Adult Learning Center 

About Us 


Roswell Adult Learning Center

The Roswell Adult Learning Center, Inc (RALC), which opened in January of 2001, is located in the Roswell Adult Recreation Center, 830 Grimes Bridge Road, Roswell, GA 30075 (770.641.3950). The Roswell Adult Recreation Center is operated by the City of Roswell Recreation & Parks Department. The Roswell Adult Learning Center is governed by Bylaws.

The RALC is a 501 (c) (3) organization.  Our Learning Center provides a place where seniors can enroll in computer classes taught by their peers. The lessons are designed to allow older adults to learn at their own pace, and the volunteer instructors and coaches provide plenty of time and assistance to ensure that all tasks are completed.


Some of the Roswell Adult Learning Center Volunteers

Computer classes are typically two hours long, and most courses consist of a weekly class or classes over a four to eight week period. One week classes typically cost $15. Other classes range from $35 to $65 as of this writing. RALC is able to offer classes inexpensively because we have over 50 Volunteers to support teaching, coaching, administration, and technical support. In addition, The City of Roswell, IBM, TechSoup, Microsoft and BellSouth have supported RALC with donations of equipment, software, and building space.

If you are 50 or older and want to improve your computer skills, this is the place for you. Join with us and have a good time while you learn at your own pace from other older adults who will be teaching and coaching.

The Magic of Volunteering

Contributed by Julia Fogel

At a recent meeting of the Roswell Adult Learning Center, one of our volunteers stood up and exclaimed, “There is magic in this room.  What you all do every day is wonderful magic!”  She is certainly right on so many levels.

The computer itself seems magical to many of us.  We don’t always understand how it works, but are amazed at the things that can be done with it.  Beyond the technical wizardry, however, is the magic of being a RALC instructor or coach.  It is what keeps thirty to forty of us coming every week for eight weeks, several times a year, to give our time and share what we know about computers with folks who are 50 and older.

As our students, we too, are 50 and over.  We are engineers, nurses, homemakers, airline pilots, and realtors.  We are rocket scientists, truck drivers, physical therapists, and insurance agents.  We bring our unique histories and knowledge to our students and make the magic happen.  The magic is so powerful that a significant number of our students become volunteers, just to keep it flowing.

What is this mystical force that keeps us coming back?  Part of it is defined by our relationships.  It is found in the relationship between the student who is slightly memory-impaired and anxious about learning, and the coach who patiently and calmly repeats and demonstrates how to hold a mouse and open a program.  The student may not remember the task, but remembers that the coach cared enough to help them one-on-one.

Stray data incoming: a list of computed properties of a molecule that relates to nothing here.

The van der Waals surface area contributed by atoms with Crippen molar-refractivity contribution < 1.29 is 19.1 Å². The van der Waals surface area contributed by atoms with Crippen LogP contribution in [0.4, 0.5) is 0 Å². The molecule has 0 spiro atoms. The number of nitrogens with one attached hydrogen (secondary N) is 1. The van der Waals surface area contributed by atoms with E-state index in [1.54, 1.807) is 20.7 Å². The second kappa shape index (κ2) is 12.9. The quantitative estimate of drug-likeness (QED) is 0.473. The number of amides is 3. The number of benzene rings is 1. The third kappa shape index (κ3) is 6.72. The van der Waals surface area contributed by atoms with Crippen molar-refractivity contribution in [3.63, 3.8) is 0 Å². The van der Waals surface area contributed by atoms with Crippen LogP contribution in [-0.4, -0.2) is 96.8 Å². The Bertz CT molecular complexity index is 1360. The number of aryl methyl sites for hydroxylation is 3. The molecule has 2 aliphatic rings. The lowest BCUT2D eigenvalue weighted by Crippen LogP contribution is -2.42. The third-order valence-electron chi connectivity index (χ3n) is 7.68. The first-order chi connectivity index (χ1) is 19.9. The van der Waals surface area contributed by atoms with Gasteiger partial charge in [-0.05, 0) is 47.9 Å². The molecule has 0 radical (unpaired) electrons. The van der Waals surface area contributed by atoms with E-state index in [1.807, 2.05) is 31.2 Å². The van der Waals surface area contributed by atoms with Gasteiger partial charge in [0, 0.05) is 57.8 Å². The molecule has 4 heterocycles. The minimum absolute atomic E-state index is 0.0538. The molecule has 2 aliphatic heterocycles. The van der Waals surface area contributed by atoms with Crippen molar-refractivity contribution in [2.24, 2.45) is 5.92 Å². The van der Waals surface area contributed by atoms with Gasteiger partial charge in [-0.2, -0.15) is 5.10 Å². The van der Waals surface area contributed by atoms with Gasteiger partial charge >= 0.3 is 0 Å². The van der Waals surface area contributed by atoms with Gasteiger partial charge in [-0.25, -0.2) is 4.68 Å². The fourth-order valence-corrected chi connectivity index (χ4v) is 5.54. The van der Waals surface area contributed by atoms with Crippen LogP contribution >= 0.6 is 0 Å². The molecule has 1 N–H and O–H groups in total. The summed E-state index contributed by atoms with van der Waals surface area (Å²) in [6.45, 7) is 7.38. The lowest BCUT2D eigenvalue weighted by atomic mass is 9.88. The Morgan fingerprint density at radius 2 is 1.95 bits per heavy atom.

It is the bond that forms when an instructor says to the class “I started out in a class just like this, so I know that you can learn this too”.

It is the joy of seeing a student with the use of only one hand learn to use the mouse and keyboard, and of seeing the student with a tremor learn to click the mouse without shaking it.  It is seeing happiness on the face of the student who can now see the printing on the monitor screen because the instructor showed him how to make the fonts larger.

The magic comes from the good feeling upon hearing “Wow!  I didn’t know you could do that!”  It is the knowledge that you helped someone do their job better, find a new job, or communicate with their children and grandchildren in another state or country.  It is helping folks to pay their bills electronically, print a beautiful vacation photo, or write a memoir.

Then there is the magic of learning.  It is impossible to be an instructor or coach and not learn.  The magic comes with the challenge to answer a question or to make the lesson even better next time by finding a new way to explain a concept.  It comes from sharing information with other volunteers, and sometimes from listening to students, as well.  It is learning new skills by downloading a curriculum, updating a manual, or becoming a leader in the group.  Learning keeps our minds and bodies active.

We are inspired by our peers who continue to teach, coach and otherwise participate while recovering from surgery, chemotherapy, and a host of other therapies that aging and illness can bring.  We are a determined and dedicated bunch, but the joy we get from helping others is healing, a magical therapy in its own right.

As our program grows, we need more help.  You just might have some magic of your own to share with RALC.  There is plenty to learn and do regardless of your skill level with computers.  To learn more, visit our Volunteer Orientation page. Volunteer applications are available online or at the Roswell Adult Recreation Center, 830 Grimes Bridge Road, in Roswell (770-641-3950).  Stop by the front desk and sign up to make some magic with Roswell Adult Learning Center.

Volunteer Video



Course Managers

Other important roles



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